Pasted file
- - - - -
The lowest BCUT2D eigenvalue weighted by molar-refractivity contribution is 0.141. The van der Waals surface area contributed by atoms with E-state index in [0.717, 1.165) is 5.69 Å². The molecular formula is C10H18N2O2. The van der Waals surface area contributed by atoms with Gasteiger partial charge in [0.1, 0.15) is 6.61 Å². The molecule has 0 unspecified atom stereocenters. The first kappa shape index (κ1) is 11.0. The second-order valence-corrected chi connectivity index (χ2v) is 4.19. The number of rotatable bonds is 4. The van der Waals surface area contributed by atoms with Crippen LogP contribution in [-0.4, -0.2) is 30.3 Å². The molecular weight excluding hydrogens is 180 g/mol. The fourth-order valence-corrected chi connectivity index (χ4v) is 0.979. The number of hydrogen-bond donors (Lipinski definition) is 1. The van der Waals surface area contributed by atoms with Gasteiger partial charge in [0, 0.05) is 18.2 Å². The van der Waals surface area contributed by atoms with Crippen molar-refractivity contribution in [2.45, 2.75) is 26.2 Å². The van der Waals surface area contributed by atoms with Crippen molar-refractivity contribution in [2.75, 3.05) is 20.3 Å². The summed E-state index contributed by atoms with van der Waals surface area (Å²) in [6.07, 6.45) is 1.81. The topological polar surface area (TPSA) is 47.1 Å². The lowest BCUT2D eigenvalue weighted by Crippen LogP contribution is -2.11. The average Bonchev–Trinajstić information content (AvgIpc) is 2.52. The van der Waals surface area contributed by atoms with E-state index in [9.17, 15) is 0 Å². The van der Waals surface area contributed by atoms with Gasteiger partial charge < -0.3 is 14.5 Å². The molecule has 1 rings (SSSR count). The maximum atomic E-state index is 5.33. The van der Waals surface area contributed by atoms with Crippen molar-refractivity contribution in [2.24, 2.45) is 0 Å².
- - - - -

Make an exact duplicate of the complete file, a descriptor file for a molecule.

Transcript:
The lowest BCUT2D eigenvalue weighted by molar-refractivity contribution is 0.141. The van der Waals surface area contributed by atoms with E-state index in [0.717, 1.165) is 5.69 Å². The molecular formula is C10H18N2O2. The van der Waals surface area contributed by atoms with Gasteiger partial charge in [0.1, 0.15) is 6.61 Å². The molecule has 0 unspecified atom stereocenters. The first kappa shape index (κ1) is 11.0. The second-order valence-corrected chi connectivity index (χ2v) is 4.19. The number of rotatable bonds is 4. The van der Waals surface area contributed by atoms with Crippen LogP contribution in [-0.4, -0.2) is 30.3 Å². The molecular weight excluding hydrogens is 180 g/mol. The fourth-order valence-corrected chi connectivity index (χ4v) is 0.979. The number of hydrogen-bond donors (Lipinski definition) is 1. The van der Waals surface area contributed by atoms with Gasteiger partial charge in [0, 0.05) is 18.2 Å². The van der Waals surface area contributed by atoms with Crippen molar-refractivity contribution in [2.45, 2.75) is 26.2 Å². The van der Waals surface area contributed by atoms with Crippen molar-refractivity contribution in [2.75, 3.05) is 20.3 Å². The summed E-state index contributed by atoms with van der Waals surface area (Å²) in [6.07, 6.45) is 1.81. The topological polar surface area (TPSA) is 47.1 Å². The lowest BCUT2D eigenvalue weighted by Crippen LogP contribution is -2.11. The average Bonchev–Trinajstić information content (AvgIpc) is 2.52. The van der Waals surface area contributed by atoms with E-state index in [9.17, 15) is 0 Å². The van der Waals surface area contributed by atoms with Gasteiger partial charge < -0.3 is 14.5 Å². The molecule has 1 rings (SSSR count). The maximum atomic E-state index is 5.33. The van der Waals surface area contributed by atoms with Crippen molar-refractivity contribution in [2.24, 2.45) is 0 Å².